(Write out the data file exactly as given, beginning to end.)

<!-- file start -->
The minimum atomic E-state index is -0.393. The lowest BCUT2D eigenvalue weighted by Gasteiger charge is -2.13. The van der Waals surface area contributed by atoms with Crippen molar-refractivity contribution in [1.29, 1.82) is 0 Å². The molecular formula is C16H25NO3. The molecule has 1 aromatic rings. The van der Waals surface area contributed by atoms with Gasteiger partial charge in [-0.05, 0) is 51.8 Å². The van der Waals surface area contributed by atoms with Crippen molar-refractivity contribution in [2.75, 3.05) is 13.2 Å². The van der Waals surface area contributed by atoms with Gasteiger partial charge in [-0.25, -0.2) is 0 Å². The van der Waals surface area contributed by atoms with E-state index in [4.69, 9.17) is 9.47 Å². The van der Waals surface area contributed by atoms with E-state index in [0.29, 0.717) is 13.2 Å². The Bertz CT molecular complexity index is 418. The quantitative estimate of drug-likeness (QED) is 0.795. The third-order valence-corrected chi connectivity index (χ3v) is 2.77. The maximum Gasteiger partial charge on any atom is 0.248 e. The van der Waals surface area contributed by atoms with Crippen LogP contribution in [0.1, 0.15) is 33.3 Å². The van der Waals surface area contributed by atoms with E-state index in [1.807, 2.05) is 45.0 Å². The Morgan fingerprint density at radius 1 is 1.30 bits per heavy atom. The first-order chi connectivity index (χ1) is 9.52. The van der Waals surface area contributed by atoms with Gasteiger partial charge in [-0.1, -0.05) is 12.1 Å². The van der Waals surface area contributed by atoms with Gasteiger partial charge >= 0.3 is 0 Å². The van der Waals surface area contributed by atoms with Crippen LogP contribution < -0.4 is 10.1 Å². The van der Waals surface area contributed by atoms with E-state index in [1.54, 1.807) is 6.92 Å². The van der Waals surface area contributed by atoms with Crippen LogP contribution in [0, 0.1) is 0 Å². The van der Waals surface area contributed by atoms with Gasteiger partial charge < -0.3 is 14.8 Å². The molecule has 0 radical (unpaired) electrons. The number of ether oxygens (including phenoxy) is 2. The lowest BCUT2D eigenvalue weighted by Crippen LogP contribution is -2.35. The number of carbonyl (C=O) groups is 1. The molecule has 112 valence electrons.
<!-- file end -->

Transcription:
The minimum atomic E-state index is -0.393. The lowest BCUT2D eigenvalue weighted by Gasteiger charge is -2.13. The van der Waals surface area contributed by atoms with Crippen molar-refractivity contribution in [1.29, 1.82) is 0 Å². The molecular formula is C16H25NO3. The molecule has 1 aromatic rings. The van der Waals surface area contributed by atoms with Gasteiger partial charge in [-0.05, 0) is 51.8 Å². The van der Waals surface area contributed by atoms with Crippen molar-refractivity contribution in [2.75, 3.05) is 13.2 Å². The van der Waals surface area contributed by atoms with Gasteiger partial charge in [-0.25, -0.2) is 0 Å². The van der Waals surface area contributed by atoms with E-state index in [4.69, 9.17) is 9.47 Å². The van der Waals surface area contributed by atoms with E-state index in [0.29, 0.717) is 13.2 Å². The Bertz CT molecular complexity index is 418. The quantitative estimate of drug-likeness (QED) is 0.795. The third-order valence-corrected chi connectivity index (χ3v) is 2.77. The maximum Gasteiger partial charge on any atom is 0.248 e. The van der Waals surface area contributed by atoms with Crippen LogP contribution in [0.1, 0.15) is 33.3 Å². The van der Waals surface area contributed by atoms with E-state index in [1.807, 2.05) is 45.0 Å². The Morgan fingerprint density at radius 1 is 1.30 bits per heavy atom. The first-order chi connectivity index (χ1) is 9.52. The van der Waals surface area contributed by atoms with Gasteiger partial charge in [-0.1, -0.05) is 12.1 Å². The van der Waals surface area contributed by atoms with Gasteiger partial charge >= 0.3 is 0 Å². The van der Waals surface area contributed by atoms with Crippen LogP contribution < -0.4 is 10.1 Å². The van der Waals surface area contributed by atoms with E-state index in [1.54, 1.807) is 6.92 Å². The van der Waals surface area contributed by atoms with Crippen LogP contribution in [0, 0.1) is 0 Å². The van der Waals surface area contributed by atoms with Gasteiger partial charge < -0.3 is 14.8 Å². The molecule has 0 radical (unpaired) electrons. The number of ether oxygens (including phenoxy) is 2. The lowest BCUT2D eigenvalue weighted by Crippen LogP contribution is -2.35. The number of carbonyl (C=O) groups is 1. The molecule has 112 valence electrons.